The question of separating ‘interface’ from ‘data’ in FileMaker Pro isn’t new. In the pre-7 (fp5 file format) days, a lot of serious FileMaker developers and users debated this issue with rigor. Now that FileMaker Pro 7 has been released, the whole question has gained a new momentum. Here are my working thoughts on the question:
Separation of ‘application’ from ‘data’ is possible, and I think it is a good thing. But it is ultimately an architectural decision hinged on your business requirements. That is, whether or not you separate depends a number of external factors such as the the need to scale, the scope and the risk-tolerance requirements of your solution. At inRESONANCE, we are not in the business of creating end-user software or personal “databases” that store stuff like personal contacts and addresses. We are concerned with solving light-enterprise and large-workgroup problems. We deal with multiple functional domains that frequently share the same data but have domain-based workflow and business logic requirements. And to that end, the value of keeping the shared data “shared” and the application layer appropriate to each domain they serve (and thus separate) almost goes without saying.
Where to separate?
FileMaker 7, for all its wonderful enhancements still has its limitations. For one, the field object is the only programmable object. Well, OK, there are ‘scripts’ but that we have a procedural language to manipulate the FileMaker environment isn’t what I am talking about. What I mean is that you cannot tell layout objects to perform “calculations” like you can with fields. You cannot tell the layout field object to change colors or tell it to change its data bindings because all of that is pre-fabricated for us. This is not necessarily a bad thing. For most FileMaker users, the need to change object bindings programmatically falls into the “who-cares” bucket of consideration.
Why is this important to this discussion? It is important because at the end of the day, the business of separating presentation-logic from data in FileMaker becomes an exponentially difficult exercise. If you want a word in a field in a portal to turn red as a result of some user interaction, you have to do this at the field level. That is, you have to make the word turn red through some calculation field. I think this is where a lot of the debate has revolved. Can you make that calculation field in a different table? (Is this what people mean by derived-data? I am not sure, please point me to that definition if you get a chance). There is some thought that you could completely divorce fields that have the job of changing the way data looks by sticking it in a different table. But the moment you do that, you have to duplicate and synchronize the data/schema between the ‘pure’ data table and the ‘presentation’ table.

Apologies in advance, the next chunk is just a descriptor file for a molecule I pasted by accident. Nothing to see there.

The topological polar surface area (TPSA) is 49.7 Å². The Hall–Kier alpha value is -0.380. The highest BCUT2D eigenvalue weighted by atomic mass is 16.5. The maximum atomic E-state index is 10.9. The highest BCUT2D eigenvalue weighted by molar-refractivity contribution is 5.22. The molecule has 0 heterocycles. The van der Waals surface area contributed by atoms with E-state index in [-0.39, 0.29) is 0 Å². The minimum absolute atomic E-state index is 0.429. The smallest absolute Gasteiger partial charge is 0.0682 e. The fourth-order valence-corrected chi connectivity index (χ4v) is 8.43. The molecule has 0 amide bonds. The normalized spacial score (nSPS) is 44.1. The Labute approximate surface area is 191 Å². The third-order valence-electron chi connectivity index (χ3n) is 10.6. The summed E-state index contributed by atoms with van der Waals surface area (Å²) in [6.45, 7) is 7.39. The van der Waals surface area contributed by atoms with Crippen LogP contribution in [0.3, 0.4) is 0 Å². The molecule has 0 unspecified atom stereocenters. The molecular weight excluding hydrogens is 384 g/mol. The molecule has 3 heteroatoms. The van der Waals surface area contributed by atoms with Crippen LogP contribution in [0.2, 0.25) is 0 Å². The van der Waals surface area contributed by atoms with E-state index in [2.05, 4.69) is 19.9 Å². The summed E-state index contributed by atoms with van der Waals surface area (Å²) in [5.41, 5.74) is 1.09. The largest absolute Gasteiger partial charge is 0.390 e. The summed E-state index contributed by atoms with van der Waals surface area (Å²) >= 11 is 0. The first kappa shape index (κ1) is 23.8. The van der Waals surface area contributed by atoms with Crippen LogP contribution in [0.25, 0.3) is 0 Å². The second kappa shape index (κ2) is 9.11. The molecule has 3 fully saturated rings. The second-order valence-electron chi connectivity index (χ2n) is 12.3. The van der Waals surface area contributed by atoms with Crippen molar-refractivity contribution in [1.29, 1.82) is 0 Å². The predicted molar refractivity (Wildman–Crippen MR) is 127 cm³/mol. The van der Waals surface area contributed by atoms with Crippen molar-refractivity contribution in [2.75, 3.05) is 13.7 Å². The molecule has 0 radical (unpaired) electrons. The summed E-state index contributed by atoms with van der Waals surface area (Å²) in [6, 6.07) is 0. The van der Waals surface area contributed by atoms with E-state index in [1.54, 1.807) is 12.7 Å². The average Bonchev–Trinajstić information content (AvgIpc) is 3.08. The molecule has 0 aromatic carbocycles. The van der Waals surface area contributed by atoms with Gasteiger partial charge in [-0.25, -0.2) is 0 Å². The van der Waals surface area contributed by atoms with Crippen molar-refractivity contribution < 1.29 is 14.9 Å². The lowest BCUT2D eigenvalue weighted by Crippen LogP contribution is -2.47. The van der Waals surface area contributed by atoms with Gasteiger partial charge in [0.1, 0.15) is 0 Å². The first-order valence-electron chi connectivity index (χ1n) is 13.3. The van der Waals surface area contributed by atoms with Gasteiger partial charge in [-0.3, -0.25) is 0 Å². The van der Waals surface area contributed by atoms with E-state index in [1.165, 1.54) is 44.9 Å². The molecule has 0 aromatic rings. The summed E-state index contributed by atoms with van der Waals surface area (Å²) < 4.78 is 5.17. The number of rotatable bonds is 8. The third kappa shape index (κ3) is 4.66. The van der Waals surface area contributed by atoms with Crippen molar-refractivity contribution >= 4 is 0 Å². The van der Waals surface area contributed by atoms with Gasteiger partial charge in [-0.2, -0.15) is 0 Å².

I find this a bit of a nightmare. It starts to mitigate the value of using FileMaker to being with, which in my mind is the ability to focus on representing tasks and user-interaction rather than low-level programing just to make the software work. If that level of separation is really that important, I might consider pulling out RealBasic or VisualBasic.
I am choosing not to fight that battle. Until we have object properties and programmatic access to events, I’d prefer to focus on what I can leverage w/ FM7. So, at this point, i see the separation along the lines of application/business/interface vs. data. I reserve the right to change my mind, naturally but for now, I am building proof-of-concepts (PoCs) that have data files and one or more files for everything else.
In a nutshell, I have two classes of files. Files that make up the database and files that make up the application. I am even considering deploying reporting files to the user that talk to served databases.
One of the really cool things about 7′s ‘enhanced’ (some might say ‘unapologetic’) relational model is that we can stop worrying about file limits and start building applications with relational database support for application/business-logic. These applications can be contained in a single file. Let me say again, our applications can now have relational database support. This is not the same thing as saying that the application talks to a relational data source; I am saying that you can concentrate on building an application and applying the power of relational structures in service of the application itself independent of where the data is stored. For example, navigation crumbs can be stored in a navigation table; user prefs can be stored in a ‘registry’ table with key-value pairs. These kinds of things have nothing to do with the data per se but it has everything to do with how the user interacts with the application. This power extends to business-logic. For example, I can see a workflow table where a FM7 based content management system’s workflow can be tweaked for each customer by just changing workflow-sequences records from entirely within the application.
That said, I’d argue that even in FileMaker 7, it might be difficult to say “all” business-logic can be separated into a different file. (I believe Andy Lecates’ “tier-model” lays some groundwork for this discussion.)
One thing I haven’t done much of is deal with security management when you have two or more files that make up the entire solution. I’d love to collaborate/share with those who have crossed this bridge.